RP: As a supplier to FMs, who often comes in after other suppliers have let the client down, I would say it's more transparency and increased innovation.

FMJ: What would your big idea be?

RP: I would want to introduce more consultation before all projects. People are often too quick to jump into the sexy bit of the project the design, furniture and fabrics. But they need to sit down first and talk seriously about why they are doing what they're doing and what they want to get out of it.

FMJ: How has the emergence of Generation Y changed organisational approaches to design and fit-out?

RP: There's a widely held belief that Generation Y isn't interested in offices, and that it prefers to work flexibly by both time and location. The time flexibility is certainly the case, but Gen Yers are big fans of the office. Unlike the veterans, the Baby Boomers and even Generation X, they may not have plush, comfy homes to work from. They'll often be in house-shares, perhaps with people working different shifts to them, and therefore they consider work to take place in an office with perhaps a bit of catching up in between times on the great technology they embrace. They also go to work to make new friends and have influenced an increasing socialisation of the workplace Gen Y has literally broken down barriers with the removal of individual offices and increasing use of collaborative spaces. Even reception areas are seen as a place to meet people, to touch down and work and to be social.

FMJ: When it comes to designing office space, how do you cater for the wide range of skill sets and learning styles present?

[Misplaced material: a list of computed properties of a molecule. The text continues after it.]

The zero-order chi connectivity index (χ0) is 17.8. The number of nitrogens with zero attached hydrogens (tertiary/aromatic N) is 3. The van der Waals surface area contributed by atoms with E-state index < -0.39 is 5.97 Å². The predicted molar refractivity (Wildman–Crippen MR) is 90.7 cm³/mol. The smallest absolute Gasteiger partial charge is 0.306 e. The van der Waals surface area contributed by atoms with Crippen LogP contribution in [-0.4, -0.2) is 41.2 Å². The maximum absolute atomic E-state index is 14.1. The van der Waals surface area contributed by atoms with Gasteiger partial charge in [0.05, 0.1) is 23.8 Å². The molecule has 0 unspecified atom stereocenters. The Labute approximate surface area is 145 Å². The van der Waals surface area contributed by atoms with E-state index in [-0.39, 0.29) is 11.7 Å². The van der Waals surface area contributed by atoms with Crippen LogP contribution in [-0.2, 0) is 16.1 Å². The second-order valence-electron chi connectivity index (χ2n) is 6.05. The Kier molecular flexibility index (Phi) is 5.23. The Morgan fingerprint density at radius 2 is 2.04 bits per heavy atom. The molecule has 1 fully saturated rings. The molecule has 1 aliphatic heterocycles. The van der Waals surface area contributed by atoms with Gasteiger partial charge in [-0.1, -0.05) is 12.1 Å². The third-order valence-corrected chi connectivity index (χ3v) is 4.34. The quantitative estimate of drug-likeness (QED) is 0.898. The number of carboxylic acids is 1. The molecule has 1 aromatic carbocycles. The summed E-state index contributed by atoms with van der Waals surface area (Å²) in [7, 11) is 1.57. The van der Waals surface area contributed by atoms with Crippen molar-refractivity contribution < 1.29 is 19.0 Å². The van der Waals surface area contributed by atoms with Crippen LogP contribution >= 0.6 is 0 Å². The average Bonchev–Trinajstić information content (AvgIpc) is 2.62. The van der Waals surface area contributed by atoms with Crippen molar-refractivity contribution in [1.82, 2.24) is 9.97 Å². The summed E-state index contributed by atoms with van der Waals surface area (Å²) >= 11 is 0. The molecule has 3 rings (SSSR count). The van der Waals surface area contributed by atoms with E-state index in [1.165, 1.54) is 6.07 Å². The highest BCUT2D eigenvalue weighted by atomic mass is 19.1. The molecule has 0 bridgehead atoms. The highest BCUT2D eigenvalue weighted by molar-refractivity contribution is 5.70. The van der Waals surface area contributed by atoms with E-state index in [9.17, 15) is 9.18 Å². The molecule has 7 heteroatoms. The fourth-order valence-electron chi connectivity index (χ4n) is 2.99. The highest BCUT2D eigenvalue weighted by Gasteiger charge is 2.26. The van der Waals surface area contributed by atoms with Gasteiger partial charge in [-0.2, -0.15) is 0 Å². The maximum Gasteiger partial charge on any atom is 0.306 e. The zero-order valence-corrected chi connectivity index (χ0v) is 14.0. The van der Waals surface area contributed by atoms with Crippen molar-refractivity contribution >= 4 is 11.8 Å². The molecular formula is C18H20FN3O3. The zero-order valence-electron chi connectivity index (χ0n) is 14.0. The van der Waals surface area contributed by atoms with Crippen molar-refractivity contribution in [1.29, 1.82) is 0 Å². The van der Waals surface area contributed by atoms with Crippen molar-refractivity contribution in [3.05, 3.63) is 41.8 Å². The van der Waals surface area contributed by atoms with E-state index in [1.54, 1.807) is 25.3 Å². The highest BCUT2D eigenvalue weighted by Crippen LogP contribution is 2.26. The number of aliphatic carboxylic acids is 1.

RP: The key is to provide a range of options. It used to always be about a desk and a chair. And of course for many people they prefer that way of working. But organisations also need to offer quiet spaces for reflective work (perhaps in small booths); confidential spaces for those one-to-one discussions or private phone calls that it wouldn't be appropriate to have in the open; flexible, collaborative spaces which can be increased and decreased in size depending on the size of the project team; flexible break-out areas with a range of different types of seating to allow people to relax or brainstorm. And it's important not to forget older workers who may have specific requirements when it comes to lighting, for example. Above all, it's essential to educate people how to use the space, to provide a space etiquette. Failure to do this can mean that some of the space just doesn't get used as people are unsure of whether it's ok to, for example, sit at a cafe-style table with a report to read. Will people think that they're not working?

FMJ: What will the office of the future look like?

RP: There are two ways it could go. The office may get smaller with less permanently-resident staff and more collaborative space as people will use it as a drop-in or touch-down space rather than a place to go to every day. And because of this it will be heavily branded to enable people to live the organisational ideals.

Or it could become like a village, where people can live, eat, socialise, work and sleep in the same environment. It will be the space where everything happens.

You can read the original article here.